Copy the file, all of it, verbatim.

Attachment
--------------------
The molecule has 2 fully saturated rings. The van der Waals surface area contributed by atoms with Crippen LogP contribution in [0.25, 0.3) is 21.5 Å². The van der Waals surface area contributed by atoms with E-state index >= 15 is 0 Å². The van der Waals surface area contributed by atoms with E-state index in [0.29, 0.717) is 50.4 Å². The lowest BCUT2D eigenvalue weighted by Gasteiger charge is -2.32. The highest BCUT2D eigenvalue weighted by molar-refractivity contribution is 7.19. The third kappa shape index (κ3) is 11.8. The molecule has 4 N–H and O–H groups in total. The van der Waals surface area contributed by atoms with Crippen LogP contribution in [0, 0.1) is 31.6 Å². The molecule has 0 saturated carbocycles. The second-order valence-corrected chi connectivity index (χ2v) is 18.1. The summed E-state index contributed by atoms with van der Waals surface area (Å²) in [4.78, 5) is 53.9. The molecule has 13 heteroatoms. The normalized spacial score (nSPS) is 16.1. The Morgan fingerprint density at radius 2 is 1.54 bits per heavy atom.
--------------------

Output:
The molecule has 2 fully saturated rings. The van der Waals surface area contributed by atoms with Crippen LogP contribution in [0.25, 0.3) is 21.5 Å². The van der Waals surface area contributed by atoms with E-state index >= 15 is 0 Å². The van der Waals surface area contributed by atoms with E-state index in [0.29, 0.717) is 50.4 Å². The lowest BCUT2D eigenvalue weighted by Gasteiger charge is -2.32. The highest BCUT2D eigenvalue weighted by molar-refractivity contribution is 7.19. The third kappa shape index (κ3) is 11.8. The molecule has 4 N–H and O–H groups in total. The van der Waals surface area contributed by atoms with Crippen LogP contribution in [0, 0.1) is 31.6 Å². The molecule has 0 saturated carbocycles. The second-order valence-corrected chi connectivity index (χ2v) is 18.1. The summed E-state index contributed by atoms with van der Waals surface area (Å²) in [4.78, 5) is 53.9. The molecule has 13 heteroatoms. The normalized spacial score (nSPS) is 16.1. The Morgan fingerprint density at radius 2 is 1.54 bits per heavy atom.